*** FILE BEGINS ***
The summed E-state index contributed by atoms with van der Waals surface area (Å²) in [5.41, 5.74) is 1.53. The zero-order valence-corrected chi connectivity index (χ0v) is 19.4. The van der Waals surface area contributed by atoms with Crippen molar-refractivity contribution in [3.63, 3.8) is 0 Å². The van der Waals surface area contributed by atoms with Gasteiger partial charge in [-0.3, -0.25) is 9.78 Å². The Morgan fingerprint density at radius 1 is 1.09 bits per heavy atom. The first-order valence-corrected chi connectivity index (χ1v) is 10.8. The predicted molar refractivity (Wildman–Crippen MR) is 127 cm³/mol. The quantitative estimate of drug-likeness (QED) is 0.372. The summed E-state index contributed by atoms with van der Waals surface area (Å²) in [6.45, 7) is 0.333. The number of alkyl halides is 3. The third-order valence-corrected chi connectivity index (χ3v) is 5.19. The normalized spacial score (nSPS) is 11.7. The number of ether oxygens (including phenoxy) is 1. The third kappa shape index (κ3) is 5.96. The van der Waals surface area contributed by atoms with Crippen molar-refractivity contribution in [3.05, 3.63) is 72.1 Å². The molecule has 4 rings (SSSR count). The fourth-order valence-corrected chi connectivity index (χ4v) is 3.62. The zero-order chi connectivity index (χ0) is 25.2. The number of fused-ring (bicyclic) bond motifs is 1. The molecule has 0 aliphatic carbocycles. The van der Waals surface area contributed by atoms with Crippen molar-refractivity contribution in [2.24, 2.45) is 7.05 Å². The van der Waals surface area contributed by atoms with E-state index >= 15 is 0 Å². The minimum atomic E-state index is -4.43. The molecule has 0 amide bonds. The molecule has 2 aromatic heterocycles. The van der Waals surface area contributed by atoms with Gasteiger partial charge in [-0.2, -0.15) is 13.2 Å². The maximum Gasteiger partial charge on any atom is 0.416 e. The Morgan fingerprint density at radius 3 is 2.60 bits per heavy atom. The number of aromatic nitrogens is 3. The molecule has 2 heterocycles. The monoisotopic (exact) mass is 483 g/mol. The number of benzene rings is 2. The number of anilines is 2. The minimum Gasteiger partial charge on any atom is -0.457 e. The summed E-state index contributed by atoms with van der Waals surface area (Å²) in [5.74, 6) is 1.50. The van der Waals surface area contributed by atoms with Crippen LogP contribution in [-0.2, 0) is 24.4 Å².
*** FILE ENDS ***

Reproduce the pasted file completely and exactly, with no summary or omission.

The summed E-state index contributed by atoms with van der Waals surface area (Å²) in [5.41, 5.74) is 1.53. The zero-order valence-corrected chi connectivity index (χ0v) is 19.4. The van der Waals surface area contributed by atoms with Crippen molar-refractivity contribution in [3.63, 3.8) is 0 Å². The van der Waals surface area contributed by atoms with Gasteiger partial charge in [-0.3, -0.25) is 9.78 Å². The Morgan fingerprint density at radius 1 is 1.09 bits per heavy atom. The first-order valence-corrected chi connectivity index (χ1v) is 10.8. The predicted molar refractivity (Wildman–Crippen MR) is 127 cm³/mol. The quantitative estimate of drug-likeness (QED) is 0.372. The summed E-state index contributed by atoms with van der Waals surface area (Å²) in [6.45, 7) is 0.333. The number of alkyl halides is 3. The third-order valence-corrected chi connectivity index (χ3v) is 5.19. The normalized spacial score (nSPS) is 11.7. The number of ether oxygens (including phenoxy) is 1. The third kappa shape index (κ3) is 5.96. The van der Waals surface area contributed by atoms with Crippen molar-refractivity contribution in [3.05, 3.63) is 72.1 Å². The molecule has 4 rings (SSSR count). The fourth-order valence-corrected chi connectivity index (χ4v) is 3.62. The zero-order chi connectivity index (χ0) is 25.2. The number of fused-ring (bicyclic) bond motifs is 1. The molecule has 0 aliphatic carbocycles. The van der Waals surface area contributed by atoms with Crippen molar-refractivity contribution in [2.24, 2.45) is 7.05 Å². The van der Waals surface area contributed by atoms with E-state index >= 15 is 0 Å². The minimum atomic E-state index is -4.43. The molecule has 0 amide bonds. The molecule has 2 aromatic heterocycles. The van der Waals surface area contributed by atoms with Gasteiger partial charge in [-0.2, -0.15) is 13.2 Å². The maximum Gasteiger partial charge on any atom is 0.416 e. The Morgan fingerprint density at radius 3 is 2.60 bits per heavy atom. The number of aromatic nitrogens is 3. The molecule has 2 heterocycles. The monoisotopic (exact) mass is 483 g/mol. The number of benzene rings is 2. The number of anilines is 2. The minimum Gasteiger partial charge on any atom is -0.457 e. The summed E-state index contributed by atoms with van der Waals surface area (Å²) in [5.74, 6) is 1.50. The van der Waals surface area contributed by atoms with Crippen LogP contribution in [-0.2, 0) is 24.4 Å².